Why is it important to identify your audience when seeking followers on Twitter, and how do you find it?

Identifying your target audience when seeking followers on Twitter is essential for your success. The reason I get a lot of engagement for my tweets is because my followers are interested in social media, blogging and business. If all of my followers were interested in fashion, they would not be interested in the tweets I send out. Not every real follower is interested in your tweets, but all targeted followers will be interested in your tweets. You want to build a strong presence of people who care about what you do, not a large group of people who do not care about what you post.

Tweepi is a super-awesome tool that allows you to build a targeted following. I attribute a good portion of my social media success to the people who created this tool. I use Tweepi to see the list of all of the people who are following targeted people. Basically, I follow other people’s followers.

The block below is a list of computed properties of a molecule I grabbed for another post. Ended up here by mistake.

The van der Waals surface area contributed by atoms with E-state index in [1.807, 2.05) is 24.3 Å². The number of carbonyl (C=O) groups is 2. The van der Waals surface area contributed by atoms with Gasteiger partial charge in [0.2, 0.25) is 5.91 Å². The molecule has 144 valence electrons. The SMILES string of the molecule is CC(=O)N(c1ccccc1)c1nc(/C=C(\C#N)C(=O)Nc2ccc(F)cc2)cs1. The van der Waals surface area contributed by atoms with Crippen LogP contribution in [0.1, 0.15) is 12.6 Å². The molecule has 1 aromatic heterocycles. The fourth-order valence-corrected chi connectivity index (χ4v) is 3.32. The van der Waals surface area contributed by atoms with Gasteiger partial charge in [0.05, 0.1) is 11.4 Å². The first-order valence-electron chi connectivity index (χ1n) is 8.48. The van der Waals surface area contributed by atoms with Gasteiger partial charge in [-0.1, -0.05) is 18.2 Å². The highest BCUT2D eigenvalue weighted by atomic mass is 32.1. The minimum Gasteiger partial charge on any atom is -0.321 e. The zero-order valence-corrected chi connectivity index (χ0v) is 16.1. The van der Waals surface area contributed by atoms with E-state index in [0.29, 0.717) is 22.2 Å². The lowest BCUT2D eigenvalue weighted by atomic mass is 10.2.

Sean Gardner implements a powerful plan to gain hundreds of followers every day. Instead of implementing the same plan, I follow all of Sean Gardner’s most recent followers. Since he gains an average of 750 followers every day, I am able to follow active users who are very likely to follow back.

All you need to do is find someone in your niche with a big following (preferably with over 100,000 followers) who is gaining a lot of followers every day (at least 150 followers every day) and has a follower-to-following ratio close to 1:1 (if you find someone with 100,000 followers who is following 95,000 people, then you found the ideal person). Before entering the person’s name in Tweepi, go on TwitterAudit to make sure most of this person’s followers are real.

When you follow that person’s followers, be sure to follow the people who are very likely to follow you back (check this with the follow ratio that Tweepi provides). Anyone with a follow ratio (followers to following) that is under 120 percent will be likely to follow you back.

Why is interacting with/responding to followers on Twitter so important?